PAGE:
Traditional GardenTraditional Garden, London

Design ideas for a traditional garden in London. —  Houzz
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What Houzz contributors are saying:

Carol Bucknell Garden Design added this to Top 10 Things to Do in the Garden in May20 April 2015

4. Sow seed for winter greensKeep your nutrient levels up during winter by growing cold-hardy greens such as bokchoy (Brassica rapa var. chinensis), cabbages (Brassica oleracea var. capitata), kale (Brassica oleracea var. sabellica), spinach (Spinacia oleracea), and watercress (Nasturtium officinale). Buy seedlings or sow seeds into punnets, so seedlings can be planted into the garden when they are strong enough to cope with wintery weather, and are more resistant to pest attacks. Protecting delicate seedlings in the garden with cloches (make your own from plastic soft drink bottles) is also a good idea.10 ways to kick-start your winter vegetable garden

Jenny Drew added this to 11 Ways to Max the Benefits of a Small Outdoor Space7 May 2014

9. Grown your own vegiesPerhaps you want to use your outdoor space to grow edibles. Grow garden vegies and herbs in a raised bed. The square-metre gardening system allows you to grow the most produce in the smallest amount of space.

Carol Bucknell Garden Design added this to Homegrown: 10 Steps to Growing and Harvesting Spring Produce15 April 2014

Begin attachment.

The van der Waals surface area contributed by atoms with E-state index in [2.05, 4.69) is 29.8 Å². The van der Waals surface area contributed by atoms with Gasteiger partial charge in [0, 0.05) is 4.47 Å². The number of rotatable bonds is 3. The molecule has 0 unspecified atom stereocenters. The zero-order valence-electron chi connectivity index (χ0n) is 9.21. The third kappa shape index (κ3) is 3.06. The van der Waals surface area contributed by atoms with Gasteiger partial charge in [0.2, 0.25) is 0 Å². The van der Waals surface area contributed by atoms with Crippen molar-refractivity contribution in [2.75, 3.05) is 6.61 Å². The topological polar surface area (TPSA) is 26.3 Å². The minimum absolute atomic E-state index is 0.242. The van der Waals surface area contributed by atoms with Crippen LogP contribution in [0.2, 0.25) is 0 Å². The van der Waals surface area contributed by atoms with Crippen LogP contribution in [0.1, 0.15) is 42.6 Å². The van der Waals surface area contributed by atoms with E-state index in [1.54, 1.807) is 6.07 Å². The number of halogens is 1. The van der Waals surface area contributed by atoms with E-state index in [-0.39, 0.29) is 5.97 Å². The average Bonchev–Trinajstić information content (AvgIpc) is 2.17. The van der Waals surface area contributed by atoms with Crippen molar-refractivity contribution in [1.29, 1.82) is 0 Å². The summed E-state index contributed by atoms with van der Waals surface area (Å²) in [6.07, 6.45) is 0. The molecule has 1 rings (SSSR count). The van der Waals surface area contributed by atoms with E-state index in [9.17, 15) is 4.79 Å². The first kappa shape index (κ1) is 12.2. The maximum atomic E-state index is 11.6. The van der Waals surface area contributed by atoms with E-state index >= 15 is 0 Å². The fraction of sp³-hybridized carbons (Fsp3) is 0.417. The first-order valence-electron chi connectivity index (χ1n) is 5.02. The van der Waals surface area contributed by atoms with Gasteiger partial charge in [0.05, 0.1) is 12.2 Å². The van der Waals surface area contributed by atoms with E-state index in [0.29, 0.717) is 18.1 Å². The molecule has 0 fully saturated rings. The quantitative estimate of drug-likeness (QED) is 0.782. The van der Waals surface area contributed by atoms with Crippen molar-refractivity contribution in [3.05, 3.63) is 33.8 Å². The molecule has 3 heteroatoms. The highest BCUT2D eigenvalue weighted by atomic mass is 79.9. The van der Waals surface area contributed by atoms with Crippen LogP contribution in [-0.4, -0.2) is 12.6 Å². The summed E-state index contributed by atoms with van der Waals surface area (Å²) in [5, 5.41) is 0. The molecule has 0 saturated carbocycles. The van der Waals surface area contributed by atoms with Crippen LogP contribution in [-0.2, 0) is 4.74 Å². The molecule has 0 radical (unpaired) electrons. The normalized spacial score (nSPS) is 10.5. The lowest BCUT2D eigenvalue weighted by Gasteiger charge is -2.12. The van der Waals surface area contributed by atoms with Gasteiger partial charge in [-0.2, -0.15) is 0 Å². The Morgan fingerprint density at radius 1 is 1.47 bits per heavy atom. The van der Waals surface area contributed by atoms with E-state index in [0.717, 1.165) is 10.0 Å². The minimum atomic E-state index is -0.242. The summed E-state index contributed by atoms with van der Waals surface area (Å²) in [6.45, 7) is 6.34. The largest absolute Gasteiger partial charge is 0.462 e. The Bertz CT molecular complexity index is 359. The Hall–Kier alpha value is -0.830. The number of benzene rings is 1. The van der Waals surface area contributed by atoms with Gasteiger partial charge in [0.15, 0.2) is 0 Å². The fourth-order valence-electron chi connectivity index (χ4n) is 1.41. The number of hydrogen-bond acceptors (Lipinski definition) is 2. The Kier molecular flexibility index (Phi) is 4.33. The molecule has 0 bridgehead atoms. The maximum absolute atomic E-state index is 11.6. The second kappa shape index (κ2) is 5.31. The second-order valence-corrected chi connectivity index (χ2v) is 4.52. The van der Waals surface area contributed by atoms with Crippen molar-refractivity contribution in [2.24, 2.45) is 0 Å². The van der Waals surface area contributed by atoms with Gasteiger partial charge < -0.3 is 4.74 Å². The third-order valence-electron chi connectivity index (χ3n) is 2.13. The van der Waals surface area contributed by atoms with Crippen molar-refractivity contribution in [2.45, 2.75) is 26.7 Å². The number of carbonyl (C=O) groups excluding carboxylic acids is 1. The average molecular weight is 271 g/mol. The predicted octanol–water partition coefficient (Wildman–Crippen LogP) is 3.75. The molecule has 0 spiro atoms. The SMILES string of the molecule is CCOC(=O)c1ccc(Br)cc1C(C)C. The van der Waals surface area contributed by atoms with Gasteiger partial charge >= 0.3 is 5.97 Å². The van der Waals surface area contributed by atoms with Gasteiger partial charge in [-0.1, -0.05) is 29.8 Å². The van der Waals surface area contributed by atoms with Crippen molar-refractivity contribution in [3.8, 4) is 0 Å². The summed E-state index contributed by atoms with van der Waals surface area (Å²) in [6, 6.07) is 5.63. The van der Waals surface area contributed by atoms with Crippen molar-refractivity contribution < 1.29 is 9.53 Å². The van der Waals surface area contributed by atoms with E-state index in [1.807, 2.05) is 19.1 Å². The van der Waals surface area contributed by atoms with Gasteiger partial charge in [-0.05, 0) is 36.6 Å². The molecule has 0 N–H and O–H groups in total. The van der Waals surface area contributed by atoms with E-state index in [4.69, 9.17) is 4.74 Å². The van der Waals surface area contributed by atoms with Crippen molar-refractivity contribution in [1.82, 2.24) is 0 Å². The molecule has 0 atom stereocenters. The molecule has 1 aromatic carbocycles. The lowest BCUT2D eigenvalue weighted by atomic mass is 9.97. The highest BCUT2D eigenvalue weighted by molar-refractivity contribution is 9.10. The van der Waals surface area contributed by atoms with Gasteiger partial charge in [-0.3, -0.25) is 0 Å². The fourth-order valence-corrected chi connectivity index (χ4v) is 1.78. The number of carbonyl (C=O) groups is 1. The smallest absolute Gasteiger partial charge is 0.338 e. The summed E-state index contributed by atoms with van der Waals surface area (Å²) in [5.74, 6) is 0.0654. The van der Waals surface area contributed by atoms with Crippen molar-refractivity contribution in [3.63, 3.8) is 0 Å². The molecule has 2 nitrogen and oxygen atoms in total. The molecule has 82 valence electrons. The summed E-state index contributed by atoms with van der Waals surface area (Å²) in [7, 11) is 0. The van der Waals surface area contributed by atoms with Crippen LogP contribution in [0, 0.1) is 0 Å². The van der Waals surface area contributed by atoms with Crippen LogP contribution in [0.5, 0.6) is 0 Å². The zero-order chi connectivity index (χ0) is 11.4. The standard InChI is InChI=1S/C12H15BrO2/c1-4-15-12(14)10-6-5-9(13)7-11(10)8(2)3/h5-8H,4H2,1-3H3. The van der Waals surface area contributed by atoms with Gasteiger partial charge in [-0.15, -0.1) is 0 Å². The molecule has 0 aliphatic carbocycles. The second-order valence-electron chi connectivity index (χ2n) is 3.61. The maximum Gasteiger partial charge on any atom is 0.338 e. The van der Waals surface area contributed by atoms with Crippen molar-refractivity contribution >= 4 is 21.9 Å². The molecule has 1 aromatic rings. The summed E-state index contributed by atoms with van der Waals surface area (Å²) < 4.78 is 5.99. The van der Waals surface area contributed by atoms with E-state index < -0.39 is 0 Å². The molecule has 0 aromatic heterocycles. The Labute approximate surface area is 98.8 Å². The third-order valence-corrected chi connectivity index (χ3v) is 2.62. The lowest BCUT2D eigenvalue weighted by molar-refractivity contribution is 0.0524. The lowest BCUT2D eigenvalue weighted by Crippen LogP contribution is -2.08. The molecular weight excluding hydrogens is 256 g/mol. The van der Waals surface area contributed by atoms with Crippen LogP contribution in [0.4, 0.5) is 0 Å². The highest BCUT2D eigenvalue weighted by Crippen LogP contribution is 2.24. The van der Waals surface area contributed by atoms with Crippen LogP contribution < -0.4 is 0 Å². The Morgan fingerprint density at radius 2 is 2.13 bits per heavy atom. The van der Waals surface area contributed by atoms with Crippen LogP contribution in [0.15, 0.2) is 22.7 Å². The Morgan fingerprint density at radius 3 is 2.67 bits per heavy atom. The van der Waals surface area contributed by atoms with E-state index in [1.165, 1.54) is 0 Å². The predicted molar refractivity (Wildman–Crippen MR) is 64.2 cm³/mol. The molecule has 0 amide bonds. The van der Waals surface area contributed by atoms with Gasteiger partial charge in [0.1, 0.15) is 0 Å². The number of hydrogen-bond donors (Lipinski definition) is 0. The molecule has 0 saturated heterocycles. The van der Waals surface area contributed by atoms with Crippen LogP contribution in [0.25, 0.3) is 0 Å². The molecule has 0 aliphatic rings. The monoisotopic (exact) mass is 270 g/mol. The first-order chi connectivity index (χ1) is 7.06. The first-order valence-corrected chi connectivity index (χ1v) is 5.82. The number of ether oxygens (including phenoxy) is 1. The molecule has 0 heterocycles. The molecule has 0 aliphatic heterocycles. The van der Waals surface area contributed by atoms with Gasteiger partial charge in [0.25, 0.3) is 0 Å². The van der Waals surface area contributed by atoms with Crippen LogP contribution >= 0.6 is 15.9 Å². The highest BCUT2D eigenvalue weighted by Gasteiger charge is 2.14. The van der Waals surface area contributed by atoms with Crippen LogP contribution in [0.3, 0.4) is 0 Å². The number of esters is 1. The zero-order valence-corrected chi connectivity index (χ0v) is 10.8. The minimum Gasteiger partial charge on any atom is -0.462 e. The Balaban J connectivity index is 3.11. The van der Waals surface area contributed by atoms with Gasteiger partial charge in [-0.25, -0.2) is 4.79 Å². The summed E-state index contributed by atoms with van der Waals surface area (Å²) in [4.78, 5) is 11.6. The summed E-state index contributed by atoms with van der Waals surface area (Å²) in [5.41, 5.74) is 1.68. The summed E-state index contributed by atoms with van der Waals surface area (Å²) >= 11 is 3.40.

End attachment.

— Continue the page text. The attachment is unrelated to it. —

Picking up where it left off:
STEP 8: Create shelter from the windYou need to know the direction of the prevailing winds to help work out which parts of the garden are exposed or sheltered. Vegetables need more protection than larger plants, as strong winds can easily damage their leaves and loosen roots. If your garden is exposed to strong winds, you’ll need to provide some form of windbreak such as hedges or lightweight fencing. Remember, both hot and cold winds can be a problem, the former stunting growth rates, the latter increasing moisture evaporation from both soil and plants.

What Houzzers are commenting on:

Karen Bromert added this to out front1 April 2021

Mix a bucket of sand with oil (mineral oil, baby oil or any other nontoxic oil) until the sand is just moist. Push the blades of your shovels, pruners, hand tools and so forth into the soil to sharpen them and to oil the metal and keep it from rusting. You can plunge the tools into the soil up and down to further scrape and file the edges.

Greeshma added this to Plants22 September 2020

Most herbs want full sun, but other than that, you don’t need to worry too much. Many of the more popular herbs, such as thyme and lavender, will grow in poor conditions. Some, such as mint, will grow almost anywhere. In fact, mint can be so invasive, it's best to put it in a pot raised off the ground.

gmackwood added this to Tuscan Garden Veg Choices7 February 2020

Making Veg Garden Choices